Friday, June 1, 2018

Cultivating Curiosity through Final Exams

I’m looking forward to exams. (No, I haven't lost my mind.) I realized a while ago that our world doesn’t necessarily need people who can identify all the characters in a given Shakespeare play and which significant quotes they said. It does need people who are curious, work on finding answers, and share their findings with others. (This is not a new idea for my students. I try to cultivate their questions throughout the year: see last week's blog.) So my English exam is: “Given what we learned in class this semester, what ELSE to you want to know, and how will you share that?” It’s sort of like “Genius Hour,” but it’s “Genius Week.”

We spent a class period reviewing all the reading we’ve done (fiction and nonfiction), all the writing we’ve done (passed back portfolios), and the themes we’d discussed, and then brainstorming in writing what had caught our attention, that we’d like to explore further. Now students have 5 class periods for research and 1 for practice before the exam presentation.

Here are some of the things students are working on:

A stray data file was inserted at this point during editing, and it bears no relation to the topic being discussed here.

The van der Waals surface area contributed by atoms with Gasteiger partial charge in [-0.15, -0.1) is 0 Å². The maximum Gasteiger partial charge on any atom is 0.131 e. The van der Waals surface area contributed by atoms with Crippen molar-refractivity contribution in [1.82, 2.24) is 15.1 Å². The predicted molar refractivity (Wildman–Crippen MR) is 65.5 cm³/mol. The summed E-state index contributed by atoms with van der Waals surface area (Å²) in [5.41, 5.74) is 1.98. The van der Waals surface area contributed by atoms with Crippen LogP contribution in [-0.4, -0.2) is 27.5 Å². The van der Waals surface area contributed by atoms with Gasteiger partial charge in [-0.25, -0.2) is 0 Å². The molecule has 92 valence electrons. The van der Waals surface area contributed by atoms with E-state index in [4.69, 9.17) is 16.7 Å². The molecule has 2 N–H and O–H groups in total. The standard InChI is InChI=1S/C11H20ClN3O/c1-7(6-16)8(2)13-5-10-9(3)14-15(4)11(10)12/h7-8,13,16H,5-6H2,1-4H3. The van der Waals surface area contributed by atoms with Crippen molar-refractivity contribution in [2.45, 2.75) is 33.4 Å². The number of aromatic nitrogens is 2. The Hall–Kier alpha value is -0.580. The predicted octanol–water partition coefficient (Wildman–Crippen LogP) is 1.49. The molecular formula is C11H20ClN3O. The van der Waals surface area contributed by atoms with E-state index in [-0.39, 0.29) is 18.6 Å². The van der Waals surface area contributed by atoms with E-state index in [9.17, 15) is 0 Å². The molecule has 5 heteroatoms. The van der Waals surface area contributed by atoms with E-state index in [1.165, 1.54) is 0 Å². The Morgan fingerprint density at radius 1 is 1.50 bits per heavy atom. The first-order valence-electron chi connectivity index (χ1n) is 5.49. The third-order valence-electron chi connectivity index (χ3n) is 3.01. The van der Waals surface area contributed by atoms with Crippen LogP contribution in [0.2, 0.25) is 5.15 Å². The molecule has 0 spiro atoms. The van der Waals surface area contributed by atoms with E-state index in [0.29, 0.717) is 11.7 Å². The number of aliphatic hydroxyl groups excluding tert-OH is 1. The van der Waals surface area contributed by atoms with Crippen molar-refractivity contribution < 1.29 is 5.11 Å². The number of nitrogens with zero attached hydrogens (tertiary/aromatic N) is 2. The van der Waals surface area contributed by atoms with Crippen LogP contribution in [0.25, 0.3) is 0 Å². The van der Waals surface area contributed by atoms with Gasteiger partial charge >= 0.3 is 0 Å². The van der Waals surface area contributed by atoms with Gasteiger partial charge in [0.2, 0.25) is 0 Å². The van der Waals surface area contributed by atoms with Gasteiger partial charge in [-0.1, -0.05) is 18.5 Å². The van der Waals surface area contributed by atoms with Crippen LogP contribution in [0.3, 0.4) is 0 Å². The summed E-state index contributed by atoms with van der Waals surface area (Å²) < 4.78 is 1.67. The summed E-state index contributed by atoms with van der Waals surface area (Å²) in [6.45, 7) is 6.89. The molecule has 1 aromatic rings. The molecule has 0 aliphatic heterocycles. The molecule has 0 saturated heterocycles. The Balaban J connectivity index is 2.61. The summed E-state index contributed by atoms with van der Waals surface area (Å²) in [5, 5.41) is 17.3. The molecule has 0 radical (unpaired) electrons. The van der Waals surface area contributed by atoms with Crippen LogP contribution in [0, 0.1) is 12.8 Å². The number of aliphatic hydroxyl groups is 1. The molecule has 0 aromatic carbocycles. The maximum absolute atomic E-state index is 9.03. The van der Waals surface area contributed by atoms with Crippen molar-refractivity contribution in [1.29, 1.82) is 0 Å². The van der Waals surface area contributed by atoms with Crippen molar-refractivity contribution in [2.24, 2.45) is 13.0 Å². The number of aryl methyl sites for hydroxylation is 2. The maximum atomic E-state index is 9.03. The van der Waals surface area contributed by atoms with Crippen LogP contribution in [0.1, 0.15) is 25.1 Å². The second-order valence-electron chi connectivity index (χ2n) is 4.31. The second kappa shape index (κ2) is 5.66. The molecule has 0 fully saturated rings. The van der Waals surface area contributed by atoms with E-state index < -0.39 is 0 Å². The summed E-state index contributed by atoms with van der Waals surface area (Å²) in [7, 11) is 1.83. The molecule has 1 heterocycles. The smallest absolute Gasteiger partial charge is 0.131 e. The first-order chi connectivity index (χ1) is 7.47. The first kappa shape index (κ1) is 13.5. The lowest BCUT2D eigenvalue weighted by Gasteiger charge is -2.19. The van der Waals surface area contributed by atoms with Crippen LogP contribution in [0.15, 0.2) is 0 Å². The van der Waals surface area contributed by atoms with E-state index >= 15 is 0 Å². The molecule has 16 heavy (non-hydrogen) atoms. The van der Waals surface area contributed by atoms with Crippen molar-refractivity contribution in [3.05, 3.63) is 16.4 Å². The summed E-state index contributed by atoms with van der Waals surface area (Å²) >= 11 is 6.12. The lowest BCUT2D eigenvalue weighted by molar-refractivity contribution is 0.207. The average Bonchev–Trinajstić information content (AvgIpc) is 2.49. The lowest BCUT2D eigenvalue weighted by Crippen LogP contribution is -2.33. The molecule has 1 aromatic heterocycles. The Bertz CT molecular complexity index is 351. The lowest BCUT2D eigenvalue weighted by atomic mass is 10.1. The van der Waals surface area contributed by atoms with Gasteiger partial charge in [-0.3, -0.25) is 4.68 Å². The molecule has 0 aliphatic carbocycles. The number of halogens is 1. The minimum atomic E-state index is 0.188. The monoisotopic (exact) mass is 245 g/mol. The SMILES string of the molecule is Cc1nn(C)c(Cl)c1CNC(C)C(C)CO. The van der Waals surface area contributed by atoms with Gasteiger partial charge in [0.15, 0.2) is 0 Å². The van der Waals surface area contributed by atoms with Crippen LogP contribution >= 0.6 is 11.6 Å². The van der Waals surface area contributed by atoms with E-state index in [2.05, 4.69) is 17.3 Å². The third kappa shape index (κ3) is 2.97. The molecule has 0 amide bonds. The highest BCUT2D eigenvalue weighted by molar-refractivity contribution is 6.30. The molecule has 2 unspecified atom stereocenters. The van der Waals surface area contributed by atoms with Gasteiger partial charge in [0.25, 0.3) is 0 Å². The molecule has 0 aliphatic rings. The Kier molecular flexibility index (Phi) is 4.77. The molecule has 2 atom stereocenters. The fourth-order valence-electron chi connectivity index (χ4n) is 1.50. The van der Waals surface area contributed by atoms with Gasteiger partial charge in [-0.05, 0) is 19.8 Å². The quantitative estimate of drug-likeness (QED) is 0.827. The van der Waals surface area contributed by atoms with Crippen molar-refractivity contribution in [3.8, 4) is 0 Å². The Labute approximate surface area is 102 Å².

• One student wants to look further into personality and values formation to resolve what she sees as inconsistencies in the “Who Am I?” paper she wrote in response to our study of the modern drama A Doll’s House.
  • One student wants to find out how and why decisions about movie scoring happen because he was intrigued by the use of music in the 1999 movie of Shakespeare’s A Midsummer Night’s Dream which we watched after studying the play,
  • One student wants to find out more about the author Haruki Murakami and his relationship to the Japanese writing community because we studied his novel After Dark.
  • One student wants to research further the meaning of a Franz Kafka short story we read in class and determine how it fits into his worldview.
  • One student wants to follow up on the theme of human dignity, which we introduced first semester in our study of the Holocaust memoir Night, and trace it through works we studied second semester, connecting it ultimately to current events.

Exams are the week after next. I’m looking forward to reviewing lessons about presentation skills by watching clips of TED talks, and to conferring with students about what they're learning from their research. And then, I’m looking forward to exams!

And then, I'm looking forward to summer. (See, I told you I haven't lost my mind!)

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